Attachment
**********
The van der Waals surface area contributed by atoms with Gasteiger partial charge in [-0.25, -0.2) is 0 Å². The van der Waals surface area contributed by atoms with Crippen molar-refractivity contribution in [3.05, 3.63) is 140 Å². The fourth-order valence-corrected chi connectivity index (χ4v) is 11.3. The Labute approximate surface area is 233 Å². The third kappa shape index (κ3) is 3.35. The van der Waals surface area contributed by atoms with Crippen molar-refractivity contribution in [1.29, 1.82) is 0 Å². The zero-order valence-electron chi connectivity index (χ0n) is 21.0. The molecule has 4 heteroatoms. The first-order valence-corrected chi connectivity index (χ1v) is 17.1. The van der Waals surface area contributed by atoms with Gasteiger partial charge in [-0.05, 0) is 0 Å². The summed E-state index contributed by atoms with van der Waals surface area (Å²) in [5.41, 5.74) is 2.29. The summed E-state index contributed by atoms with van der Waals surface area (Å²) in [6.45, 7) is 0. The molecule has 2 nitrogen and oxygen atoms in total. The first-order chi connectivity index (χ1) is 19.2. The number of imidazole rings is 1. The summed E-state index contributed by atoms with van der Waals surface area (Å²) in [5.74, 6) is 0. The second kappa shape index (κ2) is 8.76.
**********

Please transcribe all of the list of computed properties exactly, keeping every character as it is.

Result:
The van der Waals surface area contributed by atoms with Gasteiger partial charge in [-0.25, -0.2) is 0 Å². The van der Waals surface area contributed by atoms with Crippen molar-refractivity contribution in [3.05, 3.63) is 140 Å². The fourth-order valence-corrected chi connectivity index (χ4v) is 11.3. The Labute approximate surface area is 233 Å². The third kappa shape index (κ3) is 3.35. The van der Waals surface area contributed by atoms with Crippen molar-refractivity contribution in [1.29, 1.82) is 0 Å². The zero-order valence-electron chi connectivity index (χ0n) is 21.0. The molecule has 4 heteroatoms. The first-order valence-corrected chi connectivity index (χ1v) is 17.1. The van der Waals surface area contributed by atoms with Gasteiger partial charge in [-0.05, 0) is 0 Å². The summed E-state index contributed by atoms with van der Waals surface area (Å²) in [5.41, 5.74) is 2.29. The summed E-state index contributed by atoms with van der Waals surface area (Å²) in [6.45, 7) is 0. The molecule has 2 nitrogen and oxygen atoms in total. The first-order chi connectivity index (χ1) is 19.2. The number of imidazole rings is 1. The summed E-state index contributed by atoms with van der Waals surface area (Å²) in [5.74, 6) is 0. The second kappa shape index (κ2) is 8.76.